About Publications

Publications from the National Academies of Sciences, Engineering, and Medicine provide objective and straightforward advice to decision makers and the public. This site includes Health and Medicine Division (HMD) publications released after 1998. A complete list of HMD’s publications from its establishment in 1970 to the present is available as a PDF.


  • Advancing Obesity Solutions Through Investments in the Built ... Released: June 15, 2018
    The built environment—the physical world made up of the homes, buildings, streets, and infrastructure within which we all live, work, and play—underwent changes during the 20th and 21st centuries. These changes contributed to a sharp decline in physical activity and affected access to healthy foods, which have added to the weight gain observed among Americans in recent decades. As such, policies and practices that affect the built environment could affect obesity rates in the United States and improve the health of Americans.
  • Urbanization and Slums: Infectious Diseases in the Built ... Released: June 08, 2018
    On December 12-13, the Forum on Microbial Threats, in collaboration with the Board on Life Sciences hosted a workshop examining "Urbanization and Slums: New Transmission Pathways of Infectious Diseases in the Built Environment."
  • Exploring Early Childhood Care and Education Levers to ... Released: May 30, 2018
    Early care and education programs and providers are ideally suited to partnering with public health and health care organizations to help achieve the shared goals of healthy child development. There are many challenges to tackle and opportunities to maximize on the path to collaboration and improved outcomes, including in preparing and supporting an effective workforce, in financing, and ensuring equity.
  • Financing and Payment Strategies to Support High-Quality ... Released: May 16, 2018
    Those facing serious illness have a range of interconnected medical and non-medical needs, and the way their care is financed has a large impact on the care they receive. Medicare is the predominant payer, but both Medicaid and private payers also play significant roles in financing care for serious illness. In an effort to address the complex needs of people with serious illness, public and private health care payers are testing innovative financing strategies and alternative payment models.
  • Exploring Tax Policy to Advance Population Health, Health ... Released: April 05, 2018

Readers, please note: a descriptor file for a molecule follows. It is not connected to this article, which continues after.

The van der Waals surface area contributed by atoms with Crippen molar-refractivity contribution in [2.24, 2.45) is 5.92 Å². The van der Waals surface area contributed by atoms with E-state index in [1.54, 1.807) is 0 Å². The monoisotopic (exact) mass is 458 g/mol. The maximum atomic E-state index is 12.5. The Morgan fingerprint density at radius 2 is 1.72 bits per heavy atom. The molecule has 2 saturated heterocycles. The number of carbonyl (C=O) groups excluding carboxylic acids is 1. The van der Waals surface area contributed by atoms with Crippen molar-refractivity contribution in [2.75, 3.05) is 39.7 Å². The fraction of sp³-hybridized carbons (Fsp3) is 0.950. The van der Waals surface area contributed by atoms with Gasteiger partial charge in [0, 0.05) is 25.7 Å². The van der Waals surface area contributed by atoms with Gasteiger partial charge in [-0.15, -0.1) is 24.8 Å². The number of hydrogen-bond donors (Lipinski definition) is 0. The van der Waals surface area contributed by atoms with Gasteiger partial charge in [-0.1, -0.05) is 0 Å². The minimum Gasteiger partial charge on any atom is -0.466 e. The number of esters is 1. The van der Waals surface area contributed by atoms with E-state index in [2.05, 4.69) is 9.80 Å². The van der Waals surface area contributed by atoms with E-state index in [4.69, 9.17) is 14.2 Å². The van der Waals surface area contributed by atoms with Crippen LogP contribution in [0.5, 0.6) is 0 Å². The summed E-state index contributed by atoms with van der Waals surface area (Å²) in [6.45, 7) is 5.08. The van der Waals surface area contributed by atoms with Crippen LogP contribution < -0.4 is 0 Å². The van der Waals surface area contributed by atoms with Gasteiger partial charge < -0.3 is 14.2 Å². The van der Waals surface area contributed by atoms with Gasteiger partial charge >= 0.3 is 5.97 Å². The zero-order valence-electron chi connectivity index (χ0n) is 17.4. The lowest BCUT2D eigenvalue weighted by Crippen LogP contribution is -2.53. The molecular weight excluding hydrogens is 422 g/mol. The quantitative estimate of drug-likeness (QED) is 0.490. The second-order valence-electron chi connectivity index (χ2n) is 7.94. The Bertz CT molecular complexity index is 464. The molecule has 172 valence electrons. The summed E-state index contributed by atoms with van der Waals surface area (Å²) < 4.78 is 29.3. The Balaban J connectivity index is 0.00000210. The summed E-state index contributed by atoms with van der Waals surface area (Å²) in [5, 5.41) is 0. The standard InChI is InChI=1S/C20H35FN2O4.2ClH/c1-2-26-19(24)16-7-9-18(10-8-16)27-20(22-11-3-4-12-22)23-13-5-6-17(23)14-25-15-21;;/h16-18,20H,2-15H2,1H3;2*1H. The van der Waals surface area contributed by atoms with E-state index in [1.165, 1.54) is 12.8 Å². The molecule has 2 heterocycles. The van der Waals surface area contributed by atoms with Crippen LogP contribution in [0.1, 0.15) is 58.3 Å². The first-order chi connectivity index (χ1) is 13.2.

On December 7, 2017 the Roundtable on Population Health Improvement held a 1-day, public workshop in Oakland, California to address the use of tax policies to channel resources and shape economic incentives affecting population health. The workshop began with a “tax policy 101” overview.
  • Graduate Medical Education Outcomes and Metrics ... Released: March 27, 2018
    Graduate medical education (GME) is critical to the career development of individual physicians, to the functioning of many teaching institutions, and to the production of our physician workforce. The current lack of established GME outcome metrics limits our ability to assess the impact of individual graduates, the performance of GME programs and teaching institutions, and the collective contribution of GME graduates to the physician workforce.
  • Advancing Therapeutic Development for Pain and Opioid Use ... Released: March 23, 2018
    Chronic pain is one of the most prevalent, costly, and disabling health conditions in the United States. In parallel with increasing recognition of the need to treat chronic pain, the opioid epidemic has emerged as a growing public health emergency. In 2017, the National Institutes of Health began exploring public-private partnerships to develop solutions to the opioid crisis and cut in half the time it takes to develop non-addictive analgesics. To help inform this effort, the National Academies’ Forum on Neuroscience and Nervous Systems Disorders hosted a public workshop that brought together experts and stakeholders from academia, federal agencies, advocacy organizations, and companies developing therapeutics for pain and opioid use disorders.
  • Implementing and Evaluating Genomic Screening Programs ... Released: March 16, 2018
    Genomic applications are being integrated into a broad range of clinical and research activities at health care systems across the United States. The genomics-based screening programs are clinical screening programs that examine genes or variants in unselected populations in order to identify individuals who are at an increased risk for a particular health concern (e.g., diseases, adverse drug outcomes) and who might benefit from clinical interventions.
  • Community-Based Health Literacy Interventions: Proceedings ... Released: March 09, 2018
    The Roundtable on Health Literacy hosted a one-day public workshop that featured moderated panels, invited presentations, and discussions of community-based health literacy interventions. The areas of focus included the range of community-based health literacy interventions that currently exist, research related to community-based health literacy interventions, and best practices in community-based health literacy interventions.
  • Enabling Novel Treatments for Nervous System Disorders by ... Released: March 08, 2018
    The blood-brain barrier (BBB) presents a special challenge to the development of therapeutics for many central nervous system (CNS) disorders. Far from acting simply as a physical barrier, the BBB is a complex dynamic system involving several cell types, passive and active transport mechanisms, and adaptive function to control the exchange of substances between the blood and the CNS. Few therapeutic agents readily traverse the BBB to reach the brain or spinal cord, including most small molecule drugs and the vast majority of large molecules such as proteins.